2. Review the dataset’s structure: Look at the number of columns and rows, as well as the variable names and data types. This will give you an idea of the overall structure of the data and the types of variables it contains.
  3. Check the data quality: Look for missing data, outliers, or other issues that may impact the accuracy or completeness of the data. If possible, remove or correct any problematic data before importing it.
  4. Identify the types of data: Look at the variables and their values to determine what types of data the dataset contains. Some examples of data types include demographic information, economic indicators, and geographic data.

Contributing New Variables

When importing new data into DC, there may be some existing variables from previous data imports that represent all or part of your new import. It is important to consider whether existing statistical variables can be reused or if new ones need to be created.

Here is a quick 1-2 step guide to help you determine when to reuse existing variables and when to create new ones:

  1. Check existing variables: Before creating a new variable, take a look at our Statistical Variable Explorer to check if an existing variable can be used to represent the data you are importing. This will save time and effort, and it also helps to maintain consistency in the Data Commons graph.
  2. Check the variable’s definitions: It’s important to ensure that the variable’s definitions match with the variable’s intended use; if not, you may need to create a new variable.

If, as in most cases, you’ll need to create new statistical variables, please do so with the following guidance below.

DCID Naming Conventions

Each new variable receives its own unique identifier, or DCID (Data Commons ID). DCIDs should be clear and written in CamelCase.

For schema-less SVs, the DCID is not automatically generated, so you’ll need to use the constraint properties above to define the DCID. If your SV does not have an existing populationType to use, please still add a descriptor word or words to the DCID to differentiate your SV, and add in any constraint properties to the DCID as well.

As an FYI, naming conventions generally follow these rules (click here for notable exceptions):

  1. For a basic SV without measurementQualifier or measurementDenominator:


    Example: GrowthRate_Amount_EconomicActivity_GrossDomesticProduction

  2. If statType is the default measuredValue, skip it. Example: Count_Person_Male_AsianAlone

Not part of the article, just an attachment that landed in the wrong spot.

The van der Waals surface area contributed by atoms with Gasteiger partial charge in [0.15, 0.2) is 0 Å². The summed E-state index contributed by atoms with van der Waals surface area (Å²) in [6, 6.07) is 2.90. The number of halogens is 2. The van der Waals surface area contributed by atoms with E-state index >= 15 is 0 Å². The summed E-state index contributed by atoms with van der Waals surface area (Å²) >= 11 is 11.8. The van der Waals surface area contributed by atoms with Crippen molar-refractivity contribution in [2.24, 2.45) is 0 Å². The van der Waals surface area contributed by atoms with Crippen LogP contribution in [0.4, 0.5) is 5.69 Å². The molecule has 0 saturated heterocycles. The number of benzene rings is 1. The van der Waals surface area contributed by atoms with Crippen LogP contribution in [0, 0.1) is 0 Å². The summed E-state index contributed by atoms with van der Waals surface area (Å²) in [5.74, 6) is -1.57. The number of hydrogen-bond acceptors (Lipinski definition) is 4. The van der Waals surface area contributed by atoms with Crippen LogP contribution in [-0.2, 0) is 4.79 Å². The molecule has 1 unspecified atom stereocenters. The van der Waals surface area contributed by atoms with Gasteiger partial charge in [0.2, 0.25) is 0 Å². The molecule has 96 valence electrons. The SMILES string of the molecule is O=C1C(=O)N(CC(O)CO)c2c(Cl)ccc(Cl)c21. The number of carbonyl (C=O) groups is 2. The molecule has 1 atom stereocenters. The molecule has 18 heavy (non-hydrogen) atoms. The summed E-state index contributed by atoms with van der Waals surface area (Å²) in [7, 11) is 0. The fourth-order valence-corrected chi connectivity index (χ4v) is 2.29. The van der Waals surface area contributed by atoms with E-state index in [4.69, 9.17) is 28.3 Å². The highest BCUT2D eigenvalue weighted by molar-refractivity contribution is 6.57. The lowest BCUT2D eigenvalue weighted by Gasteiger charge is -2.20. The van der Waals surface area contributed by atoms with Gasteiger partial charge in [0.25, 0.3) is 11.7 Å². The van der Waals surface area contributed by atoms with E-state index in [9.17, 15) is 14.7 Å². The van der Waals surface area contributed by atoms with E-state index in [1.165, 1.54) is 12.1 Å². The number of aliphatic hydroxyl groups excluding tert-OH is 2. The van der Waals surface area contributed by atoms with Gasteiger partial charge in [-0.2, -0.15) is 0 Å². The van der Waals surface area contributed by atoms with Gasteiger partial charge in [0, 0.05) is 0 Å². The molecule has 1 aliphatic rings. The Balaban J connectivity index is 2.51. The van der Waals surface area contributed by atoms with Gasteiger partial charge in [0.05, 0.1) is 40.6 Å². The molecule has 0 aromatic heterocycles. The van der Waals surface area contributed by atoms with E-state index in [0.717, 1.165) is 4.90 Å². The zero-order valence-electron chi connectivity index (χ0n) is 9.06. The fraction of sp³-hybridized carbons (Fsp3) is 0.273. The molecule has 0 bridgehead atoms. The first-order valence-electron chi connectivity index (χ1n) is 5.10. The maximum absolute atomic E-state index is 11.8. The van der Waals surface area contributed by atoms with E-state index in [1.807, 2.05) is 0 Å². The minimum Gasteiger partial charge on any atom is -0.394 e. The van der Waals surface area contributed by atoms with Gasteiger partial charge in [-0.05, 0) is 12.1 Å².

3. Constraint values are ordered based on the alphabetic ordering of the constraint properties. Example: in Count_Person_Male_AsianAlone, Male_AsianAlone because gender < race
  4. For a SV with measurementQualifier, add the value to the prefix.

    Example: Annual_Average_RetailPrice_Electricity

  5. For a SV with measurementDenominator, add a suffix of:


    Example: Count_Death_Female_AsAFractionOf_Count_Person_Female

Proposing New Variables or Groups

When proposing new variables or groups on the import template, follow these guidelines for each column:

SV name: The name that describes your SV. Human-readable.

Proposed DCID: The proposed DCID following the naming convention above.

Value for…

  • statType: See here.

  • measuredProperty: Matches the proposed DCID name for an SV in schema-less imports.

  • populationType: Since populationType is required, please include a value type for this property if the value type already exists (Thing is a commonly used populationType and a great first class to explore). See here for more info.

  • measurementQualifier, measurementDenominator: These are very helpful to have if the value type already exists in DC. See here for more info.

  • SV group: The group to which your SV(s) belongs. If the group already exists, then please reuse. Use the aforementioned Statistical Explorer tool to find existing SV groups, similar to how you found existing SVs. Hint: The subtitles on the navigation bar of the SV explorer are akin to SV groups.

  • Group already exists?: “Y” if you used an existing group; “N” if you needed to create a new group.

  • Parent group: The vertical group to which your SV group belongs. Try to reuse any of the existing groups if applicable.

Data Processing

After the schema-less design has been decided upon above, it’s time for the data import to begin! The data processing and cleaning process involves the follow stages:

  1. Data cleaning: Once the data is collected, it needs to be cleaned and prepared for import. This includes tasks such as removing duplicate data, correcting errors, and standardizing the format of the data. Most of these high level issues should have already been identified and addressed in the Dataset Type section of the template; now, make sure to follow through and actually clean the data accordingly.

  2. Data transformation: After cleaning, the data is transformed to fit the DataCommons schema, which is based on the vocabulary. This includes tasks such as mapping the data to the appropriate entities and properties (see Tips for Data Cleaning and Transformation below). Example scripts have been checked into the data repository.

  3. Data loading: After the data is transformed, it is loaded into the Data Commons GitHub, where it is made available for use by other users. If the data source is new (e.g. there are not yet other datasets from this source in the scripts folder), create a new folder with the Source name.

  4. Data validation: After the data is loaded, the data quality assurance process is done which includes tasks such as checking for errors, inconsistencies, and missing data. Data commons has a “dc-import” tool to help with this validation.